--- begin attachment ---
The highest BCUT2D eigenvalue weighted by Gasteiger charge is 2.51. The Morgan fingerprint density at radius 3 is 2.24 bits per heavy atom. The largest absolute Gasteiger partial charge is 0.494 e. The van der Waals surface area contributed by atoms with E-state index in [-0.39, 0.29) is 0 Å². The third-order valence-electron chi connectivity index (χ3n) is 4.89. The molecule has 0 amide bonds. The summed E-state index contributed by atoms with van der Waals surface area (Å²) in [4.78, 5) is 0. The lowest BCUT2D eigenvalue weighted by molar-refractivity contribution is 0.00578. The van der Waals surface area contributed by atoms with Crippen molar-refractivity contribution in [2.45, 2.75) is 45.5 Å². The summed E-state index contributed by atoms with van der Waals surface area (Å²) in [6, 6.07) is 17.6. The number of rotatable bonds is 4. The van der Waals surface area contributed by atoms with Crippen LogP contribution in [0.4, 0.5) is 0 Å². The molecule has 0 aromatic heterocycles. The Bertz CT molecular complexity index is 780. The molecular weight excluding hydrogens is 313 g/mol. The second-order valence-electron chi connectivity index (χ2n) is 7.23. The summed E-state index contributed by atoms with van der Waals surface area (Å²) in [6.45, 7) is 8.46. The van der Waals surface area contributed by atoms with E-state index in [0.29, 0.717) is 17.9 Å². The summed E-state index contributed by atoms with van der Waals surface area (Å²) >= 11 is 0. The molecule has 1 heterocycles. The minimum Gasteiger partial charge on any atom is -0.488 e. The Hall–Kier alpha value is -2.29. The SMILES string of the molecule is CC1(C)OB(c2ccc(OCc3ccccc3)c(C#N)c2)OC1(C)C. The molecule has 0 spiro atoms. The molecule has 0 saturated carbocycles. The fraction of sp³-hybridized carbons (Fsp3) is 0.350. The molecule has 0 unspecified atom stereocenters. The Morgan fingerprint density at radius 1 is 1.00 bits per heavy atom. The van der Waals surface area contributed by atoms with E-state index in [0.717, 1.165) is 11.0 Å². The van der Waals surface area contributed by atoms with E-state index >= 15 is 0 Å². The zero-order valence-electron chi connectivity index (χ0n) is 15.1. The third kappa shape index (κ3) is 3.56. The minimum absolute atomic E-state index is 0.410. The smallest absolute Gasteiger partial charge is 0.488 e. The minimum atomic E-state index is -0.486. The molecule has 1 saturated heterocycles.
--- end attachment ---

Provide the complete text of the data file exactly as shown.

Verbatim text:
The highest BCUT2D eigenvalue weighted by Gasteiger charge is 2.51. The Morgan fingerprint density at radius 3 is 2.24 bits per heavy atom. The largest absolute Gasteiger partial charge is 0.494 e. The van der Waals surface area contributed by atoms with E-state index in [-0.39, 0.29) is 0 Å². The third-order valence-electron chi connectivity index (χ3n) is 4.89. The molecule has 0 amide bonds. The summed E-state index contributed by atoms with van der Waals surface area (Å²) in [4.78, 5) is 0. The lowest BCUT2D eigenvalue weighted by molar-refractivity contribution is 0.00578. The van der Waals surface area contributed by atoms with Crippen molar-refractivity contribution in [2.45, 2.75) is 45.5 Å². The summed E-state index contributed by atoms with van der Waals surface area (Å²) in [6, 6.07) is 17.6. The number of rotatable bonds is 4. The van der Waals surface area contributed by atoms with Crippen LogP contribution in [0.4, 0.5) is 0 Å². The molecule has 0 aromatic heterocycles. The Bertz CT molecular complexity index is 780. The molecular weight excluding hydrogens is 313 g/mol. The second-order valence-electron chi connectivity index (χ2n) is 7.23. The summed E-state index contributed by atoms with van der Waals surface area (Å²) in [6.45, 7) is 8.46. The van der Waals surface area contributed by atoms with E-state index in [0.29, 0.717) is 17.9 Å². The summed E-state index contributed by atoms with van der Waals surface area (Å²) >= 11 is 0. The molecule has 1 heterocycles. The minimum Gasteiger partial charge on any atom is -0.488 e. The Hall–Kier alpha value is -2.29. The SMILES string of the molecule is CC1(C)OB(c2ccc(OCc3ccccc3)c(C#N)c2)OC1(C)C. The molecule has 0 spiro atoms. The molecule has 0 saturated carbocycles. The fraction of sp³-hybridized carbons (Fsp3) is 0.350. The molecule has 0 unspecified atom stereocenters. The Morgan fingerprint density at radius 1 is 1.00 bits per heavy atom. The van der Waals surface area contributed by atoms with E-state index in [0.717, 1.165) is 11.0 Å². The van der Waals surface area contributed by atoms with E-state index >= 15 is 0 Å². The zero-order valence-electron chi connectivity index (χ0n) is 15.1. The third kappa shape index (κ3) is 3.56. The minimum absolute atomic E-state index is 0.410. The smallest absolute Gasteiger partial charge is 0.488 e. The minimum atomic E-state index is -0.486. The molecule has 1 saturated heterocycles.